- The image of the object will be displaced (appear) in another location.
- Apparent Depth
By using the proof of congruency we can show what?
Tha the object and image with a plane mirror are of equal size as well as equidistant from the mirror.
Field of view formula
Summary of imagery with a plane mirror
- 1. The law of reflecton states that the angles of incidence and reflection are equal in size.
- 2. The image from a plane mirror is virtual, and located a distance behind the mirror equal to the distance that the object is in front of the mirror.
- 3. The image and object are of equal size and the image is erect (but reverted).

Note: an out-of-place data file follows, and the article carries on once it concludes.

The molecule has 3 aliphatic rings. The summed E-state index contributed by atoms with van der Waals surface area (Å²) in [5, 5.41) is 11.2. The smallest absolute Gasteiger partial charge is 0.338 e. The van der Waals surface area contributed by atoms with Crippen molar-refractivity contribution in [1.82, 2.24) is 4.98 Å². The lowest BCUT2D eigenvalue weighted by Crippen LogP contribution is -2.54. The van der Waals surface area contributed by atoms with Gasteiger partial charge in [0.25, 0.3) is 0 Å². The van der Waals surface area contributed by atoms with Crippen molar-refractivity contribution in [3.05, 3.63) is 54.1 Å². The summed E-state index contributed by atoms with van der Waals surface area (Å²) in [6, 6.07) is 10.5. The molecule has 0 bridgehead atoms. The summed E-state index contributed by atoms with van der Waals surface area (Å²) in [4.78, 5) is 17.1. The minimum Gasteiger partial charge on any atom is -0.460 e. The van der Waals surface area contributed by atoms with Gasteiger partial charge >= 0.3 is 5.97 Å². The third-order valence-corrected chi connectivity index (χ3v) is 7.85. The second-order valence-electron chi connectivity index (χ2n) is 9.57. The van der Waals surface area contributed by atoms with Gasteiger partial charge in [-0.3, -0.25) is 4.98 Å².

- image distance / object distance
Parallel plates summary:
- 1. A ray incident on a parallel plate will be refeacted in the opposite directions at each surface so that there is no change in direction of the ray.
- 2. However, the ray is displaced by an amount that is dependent on the initial angle of incidence (i), and the thickness (d) of the plate, as well as the refractive index (n) of the plate.
Displacement (e) formula
e= dsin∂ /cos r
- use snells law to get r
- use i=∂ = r1 to get ∂
- then plug it in to get e
Formed by two flat surfaces at an angle to one another
Prisms have no what?
Refracting power- it deviates light through it but does not change its vergence.
What happens at the apex
The image is displaced towards the apex
What happens towards the base
The rays bend toward the base
Light passing through a prism undergoes refraction where?